A cynic, by nature, must take a pessimistic view of events. In the last few articles I have attempted to take such a view of the internet. I do not dislike telecommunications but I do fear the ‘new is better’, ‘more is better’ view that seems to be developed around the internet. It seems to have found a niche in our societal desire for ‘infotainment’ There is nothing particularly wrong with this approach but it does provide some limitations to what we can use the internet for. No one would suggest showing daytime television talk shows, or prime time ‘real life’ dramas in the school classroom. Yet the goal of bringing internet into the schools is accepted with little discussion and no real plan on how to use it.
Those that choose to bring internet into their homes face similar problems. The reliance on it as an information source has some major problems. The use of it as an entertainment source is fine but individually isolating. While we create a global communtiy through electronic telecommunications are we neglecting our local community. If so, at what cost. If not, then what are we trying to create in our ‘global village’. I profess no answers, and probably more questions than most, but the questions need to be asked.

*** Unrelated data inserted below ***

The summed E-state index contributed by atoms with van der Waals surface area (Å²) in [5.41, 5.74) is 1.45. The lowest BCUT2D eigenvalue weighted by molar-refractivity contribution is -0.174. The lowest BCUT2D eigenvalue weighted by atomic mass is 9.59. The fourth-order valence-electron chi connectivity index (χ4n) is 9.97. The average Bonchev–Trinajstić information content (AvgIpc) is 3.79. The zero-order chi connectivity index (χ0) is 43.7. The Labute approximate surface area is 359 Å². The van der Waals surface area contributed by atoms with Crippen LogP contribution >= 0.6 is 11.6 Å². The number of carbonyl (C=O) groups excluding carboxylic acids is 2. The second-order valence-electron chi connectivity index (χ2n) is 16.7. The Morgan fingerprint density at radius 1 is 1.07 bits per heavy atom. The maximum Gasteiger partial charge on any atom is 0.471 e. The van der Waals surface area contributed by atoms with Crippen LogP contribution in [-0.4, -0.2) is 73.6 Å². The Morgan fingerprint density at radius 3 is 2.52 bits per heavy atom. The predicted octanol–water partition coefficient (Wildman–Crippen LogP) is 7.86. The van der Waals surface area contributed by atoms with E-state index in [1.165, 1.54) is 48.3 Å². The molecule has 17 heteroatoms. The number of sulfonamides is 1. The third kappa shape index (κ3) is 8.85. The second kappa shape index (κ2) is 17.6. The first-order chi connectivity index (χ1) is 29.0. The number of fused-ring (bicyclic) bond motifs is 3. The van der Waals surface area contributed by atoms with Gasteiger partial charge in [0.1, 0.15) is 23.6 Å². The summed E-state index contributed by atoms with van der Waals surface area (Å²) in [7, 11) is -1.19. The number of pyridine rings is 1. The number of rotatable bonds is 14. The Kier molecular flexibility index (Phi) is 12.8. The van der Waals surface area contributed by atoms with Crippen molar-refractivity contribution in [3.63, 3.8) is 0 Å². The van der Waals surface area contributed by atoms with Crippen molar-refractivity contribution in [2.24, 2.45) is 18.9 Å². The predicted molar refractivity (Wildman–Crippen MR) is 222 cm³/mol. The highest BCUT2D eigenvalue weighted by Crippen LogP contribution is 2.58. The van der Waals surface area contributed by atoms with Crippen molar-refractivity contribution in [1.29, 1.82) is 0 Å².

I think the first field will be the classroom for the answering of these questions. The classroom is where society chooses to inculcate its young in knowledge, tradition, customs, and expectations. The application of the internet in that environment will shape how the future of the internet will shape our society.
Is the internet to be an information source?
Is the information to be a solely commercial domain?
Is the internet to be an entertainment source?
Can the internet be all of these?
In a system where physical seperations do not exist the need to find mental seperators are critical. Without these information, entertainment, and comercial enterprise would merge into a vast blur.
Bill Kempthorne (firstname.lastname@example.org) is a Math/Physics teacher at Mountain Secondary in Langley, B.C. He has a soon to be published thesis on Computers in the Grade Eight to Ten classroom and a semi-regular contributor to user group newsletters and similar publications. Electronic rebutals are accepted in the manner offered at the above address.
The view expressed here should be treated as the sole opinion of the writer except were specific quotations or references are cited. Permission to reproduce for individual educational use is granted, all other rights reserved WAK&CO ©1995